In ‘The Joker’s Millions’ (Detective Comics #180, February1952) pulp sci fi writer David Vern Reed, Sprang & Charles Paris provide a gloriously engaging saga disclosing how the villain’s greatest crime rival took revenge from the grave by leaving the Harlequin of Hate too rich to commit capers.

It was all a vindictive double-barrelled scheme though, making the Joker a patsy and twice a fool as the Caped Crusaders eventually find to their great amusement…

Then from World’s Finest Comics #61 (November 1952) Reed, Kane, Schwartz & Paris perpetrate ‘The Crimes of Batman’ as Robin is taken hostage and the Gotham Gangbuster is compelled to commit a string of felonies to preserve the lad’s life. Or so the Joker vainly hopes…

‘Batman – Clown of Crime’ (Batman #85, August 1954 by Reed, Sheldon Moldoff & Paris) captures the dichotomy of reason versus chaos as the eternal arch enemies’ minds are swapped in a scientific accident. Soon a law-abiding Joker and baffled Robin are hunting down a madcap loon with the ultimate weapon at his disposal, the secret of the Gotham Guardian’s true identity

The Silver Age of comicbooks utterly revolutionised a flagging medium, bringing a modicum of sophistication to the returning sub-genre of masked mystery men. However, for quite some time the changes instigated by Julius Schwartz in Showcase #4 – which rippled out to affect all National/DC Comics’ superhero characters – generally passed Batman and Robin by.

Fans buying Batman, Detective Comics, World’s Finest Comics and even Justice League of America would read adventures that in look and tone were largely unchanged from the safely anodyne fantasies that had turned the grim Dark Knight into a mystery-solving, alien-fighting costumed Boy Scout as the 1940s turned into the1950s.

By the end of 1963, Schwartz – having either personally or by example revived and revitalised much of DC’s line and by extension the entire industry with his modernizations – was asked to work his magic with the creatively stalled and nigh-moribund Caped Crusaders just as they were being readied for mainstream global stardom.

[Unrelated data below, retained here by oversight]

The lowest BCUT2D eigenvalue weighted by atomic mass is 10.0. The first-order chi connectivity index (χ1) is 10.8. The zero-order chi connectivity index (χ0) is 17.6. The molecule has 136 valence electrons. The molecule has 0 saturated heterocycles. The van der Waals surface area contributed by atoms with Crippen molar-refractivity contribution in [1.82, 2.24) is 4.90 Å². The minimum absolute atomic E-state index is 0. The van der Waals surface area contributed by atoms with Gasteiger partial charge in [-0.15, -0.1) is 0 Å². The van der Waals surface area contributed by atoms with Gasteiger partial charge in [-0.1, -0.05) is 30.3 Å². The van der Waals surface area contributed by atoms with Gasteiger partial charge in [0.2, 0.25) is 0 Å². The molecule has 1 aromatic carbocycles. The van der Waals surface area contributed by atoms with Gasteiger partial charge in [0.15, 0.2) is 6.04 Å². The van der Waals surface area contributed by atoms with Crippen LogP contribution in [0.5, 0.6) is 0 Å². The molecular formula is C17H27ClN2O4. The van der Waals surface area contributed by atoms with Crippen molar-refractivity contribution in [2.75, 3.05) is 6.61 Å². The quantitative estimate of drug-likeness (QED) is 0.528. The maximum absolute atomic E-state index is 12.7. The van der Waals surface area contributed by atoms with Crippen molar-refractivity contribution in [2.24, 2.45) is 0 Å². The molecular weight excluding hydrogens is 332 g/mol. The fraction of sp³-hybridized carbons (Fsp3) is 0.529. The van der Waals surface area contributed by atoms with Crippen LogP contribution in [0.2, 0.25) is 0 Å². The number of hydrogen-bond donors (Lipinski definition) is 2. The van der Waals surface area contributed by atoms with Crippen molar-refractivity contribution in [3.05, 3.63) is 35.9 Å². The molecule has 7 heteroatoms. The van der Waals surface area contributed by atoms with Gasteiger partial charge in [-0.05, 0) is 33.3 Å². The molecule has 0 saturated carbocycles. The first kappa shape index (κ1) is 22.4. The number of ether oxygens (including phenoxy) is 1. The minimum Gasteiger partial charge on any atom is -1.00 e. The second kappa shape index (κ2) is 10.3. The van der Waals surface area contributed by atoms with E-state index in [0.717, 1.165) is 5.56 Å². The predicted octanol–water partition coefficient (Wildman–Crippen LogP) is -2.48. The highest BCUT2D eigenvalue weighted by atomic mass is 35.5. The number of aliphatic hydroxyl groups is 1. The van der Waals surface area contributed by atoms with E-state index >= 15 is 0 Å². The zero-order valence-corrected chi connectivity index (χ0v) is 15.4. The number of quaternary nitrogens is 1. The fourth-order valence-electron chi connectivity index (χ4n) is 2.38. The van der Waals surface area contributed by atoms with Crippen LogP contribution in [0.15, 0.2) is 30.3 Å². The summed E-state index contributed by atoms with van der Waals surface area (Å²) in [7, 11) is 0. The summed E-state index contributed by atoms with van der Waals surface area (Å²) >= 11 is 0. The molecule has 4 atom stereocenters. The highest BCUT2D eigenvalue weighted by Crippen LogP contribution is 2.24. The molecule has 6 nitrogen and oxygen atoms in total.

‘The Joker’s Jury’ (Batman #163 May 1963) by Finger, Moldoff & Paris was the last sight of the Clown before his numerous appearances on the blockbuster Batman TV show warped the villain and left him unusable for years…

Here, however, Robin and his mentor are trapped in the criminal enclave of Jokerville, where every citizen is a fugitive bad-guy dressed up as the Clown Prince and where all lawmen are outlaws…

The story of the how the Joker was redeemed as a metaphor for terror and evil is covered in Part III: The Harlequin of Hate and thereafter confirmed by the single story which undid all that typecasting damage.

‘The Joker’s Five-Way Revenge’ (Batman #251 September 1973 by Dennis O’Neil & Neal Adams) reversed the zany, “camp” image by re-branding the characters and returning to the original 1930s concept of a grim and driven Dark Avenger chasing an insane avatar of pure evil.

Such a hero needs far deadlier villains and, by reinstating the psychotic, diabolically unpredictable Killer Clown who scared the short pants off the readers of the Golden Age, set the bar high. A true milestone that utterly redefined the Joker for the modern age: the frantic saga sees the Mirthful Maniac stalking his old gang, determined to eradicate them all with the hard-pressed Gotham Guardian desperately playing catch-up. As the crooks die in all manner of Byzantine and bizarre ways, Batman realises his arch-foe has gone irrevocably off the deep end.

Terrifying and beautiful, for many fans this is the definitive Batman/Joker story.